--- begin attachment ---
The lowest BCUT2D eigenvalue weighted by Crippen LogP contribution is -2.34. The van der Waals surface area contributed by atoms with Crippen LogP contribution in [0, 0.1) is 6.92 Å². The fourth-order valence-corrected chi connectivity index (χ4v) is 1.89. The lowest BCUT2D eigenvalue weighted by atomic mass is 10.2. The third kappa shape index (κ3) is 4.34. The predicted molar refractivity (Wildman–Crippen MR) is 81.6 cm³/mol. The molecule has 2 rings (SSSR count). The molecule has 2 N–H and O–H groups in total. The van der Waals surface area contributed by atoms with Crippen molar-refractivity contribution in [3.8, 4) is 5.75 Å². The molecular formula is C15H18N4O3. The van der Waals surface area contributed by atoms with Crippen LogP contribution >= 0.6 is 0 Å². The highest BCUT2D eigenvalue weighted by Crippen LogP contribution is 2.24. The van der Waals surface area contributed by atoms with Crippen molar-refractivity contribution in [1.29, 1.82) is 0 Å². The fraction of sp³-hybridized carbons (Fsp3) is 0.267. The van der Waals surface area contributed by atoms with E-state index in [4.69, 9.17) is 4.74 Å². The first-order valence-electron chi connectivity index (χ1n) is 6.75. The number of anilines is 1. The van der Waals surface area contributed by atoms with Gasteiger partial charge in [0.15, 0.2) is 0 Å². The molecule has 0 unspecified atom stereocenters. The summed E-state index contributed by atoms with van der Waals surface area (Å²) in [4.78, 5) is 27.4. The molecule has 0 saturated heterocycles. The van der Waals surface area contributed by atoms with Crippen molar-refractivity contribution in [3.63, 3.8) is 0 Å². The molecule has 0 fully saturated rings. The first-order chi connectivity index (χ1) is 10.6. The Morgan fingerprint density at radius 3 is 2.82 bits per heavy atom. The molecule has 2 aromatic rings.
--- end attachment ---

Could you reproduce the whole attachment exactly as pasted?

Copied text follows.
The lowest BCUT2D eigenvalue weighted by Crippen LogP contribution is -2.34. The van der Waals surface area contributed by atoms with Crippen LogP contribution in [0, 0.1) is 6.92 Å². The fourth-order valence-corrected chi connectivity index (χ4v) is 1.89. The lowest BCUT2D eigenvalue weighted by atomic mass is 10.2. The third kappa shape index (κ3) is 4.34. The predicted molar refractivity (Wildman–Crippen MR) is 81.6 cm³/mol. The molecule has 2 rings (SSSR count). The molecule has 2 N–H and O–H groups in total. The van der Waals surface area contributed by atoms with Crippen molar-refractivity contribution in [3.8, 4) is 5.75 Å². The molecular formula is C15H18N4O3. The van der Waals surface area contributed by atoms with Crippen LogP contribution >= 0.6 is 0 Å². The highest BCUT2D eigenvalue weighted by Crippen LogP contribution is 2.24. The van der Waals surface area contributed by atoms with Crippen molar-refractivity contribution in [1.29, 1.82) is 0 Å². The fraction of sp³-hybridized carbons (Fsp3) is 0.267. The van der Waals surface area contributed by atoms with E-state index in [4.69, 9.17) is 4.74 Å². The first-order valence-electron chi connectivity index (χ1n) is 6.75. The number of anilines is 1. The van der Waals surface area contributed by atoms with Gasteiger partial charge in [0.15, 0.2) is 0 Å². The molecule has 0 unspecified atom stereocenters. The summed E-state index contributed by atoms with van der Waals surface area (Å²) in [4.78, 5) is 27.4. The molecule has 0 saturated heterocycles. The van der Waals surface area contributed by atoms with Crippen molar-refractivity contribution in [3.63, 3.8) is 0 Å². The molecule has 0 fully saturated rings. The first-order chi connectivity index (χ1) is 10.6. The Morgan fingerprint density at radius 3 is 2.82 bits per heavy atom. The molecule has 2 aromatic rings.